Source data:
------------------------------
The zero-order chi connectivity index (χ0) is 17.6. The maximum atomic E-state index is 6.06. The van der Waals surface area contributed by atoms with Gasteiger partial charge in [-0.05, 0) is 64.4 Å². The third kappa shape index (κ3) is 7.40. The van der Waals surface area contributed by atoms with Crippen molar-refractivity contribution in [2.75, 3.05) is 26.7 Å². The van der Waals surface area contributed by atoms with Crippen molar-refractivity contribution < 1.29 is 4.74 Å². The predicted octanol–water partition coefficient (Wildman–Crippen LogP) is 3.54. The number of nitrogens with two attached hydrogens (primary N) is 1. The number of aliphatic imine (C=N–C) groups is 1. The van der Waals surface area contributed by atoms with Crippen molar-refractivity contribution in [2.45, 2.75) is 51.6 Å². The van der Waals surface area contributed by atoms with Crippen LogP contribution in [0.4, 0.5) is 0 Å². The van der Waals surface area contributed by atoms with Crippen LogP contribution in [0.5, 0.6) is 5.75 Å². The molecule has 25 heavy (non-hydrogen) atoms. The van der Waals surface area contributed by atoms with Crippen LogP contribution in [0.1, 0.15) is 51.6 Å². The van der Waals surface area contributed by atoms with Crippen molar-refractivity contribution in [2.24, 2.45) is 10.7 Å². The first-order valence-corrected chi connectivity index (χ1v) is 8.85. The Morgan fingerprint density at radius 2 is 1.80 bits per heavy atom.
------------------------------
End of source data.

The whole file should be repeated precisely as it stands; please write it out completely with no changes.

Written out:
The zero-order chi connectivity index (χ0) is 17.6. The maximum atomic E-state index is 6.06. The van der Waals surface area contributed by atoms with Gasteiger partial charge in [-0.05, 0) is 64.4 Å². The third kappa shape index (κ3) is 7.40. The van der Waals surface area contributed by atoms with Crippen molar-refractivity contribution in [2.75, 3.05) is 26.7 Å². The van der Waals surface area contributed by atoms with Crippen molar-refractivity contribution < 1.29 is 4.74 Å². The predicted octanol–water partition coefficient (Wildman–Crippen LogP) is 3.54. The number of nitrogens with two attached hydrogens (primary N) is 1. The number of aliphatic imine (C=N–C) groups is 1. The van der Waals surface area contributed by atoms with Crippen molar-refractivity contribution in [2.45, 2.75) is 51.6 Å². The van der Waals surface area contributed by atoms with Crippen LogP contribution in [0.4, 0.5) is 0 Å². The van der Waals surface area contributed by atoms with Crippen LogP contribution in [0.5, 0.6) is 5.75 Å². The molecule has 25 heavy (non-hydrogen) atoms. The van der Waals surface area contributed by atoms with Crippen LogP contribution in [0.1, 0.15) is 51.6 Å². The van der Waals surface area contributed by atoms with Crippen molar-refractivity contribution in [2.24, 2.45) is 10.7 Å². The first-order valence-corrected chi connectivity index (χ1v) is 8.85. The Morgan fingerprint density at radius 2 is 1.80 bits per heavy atom.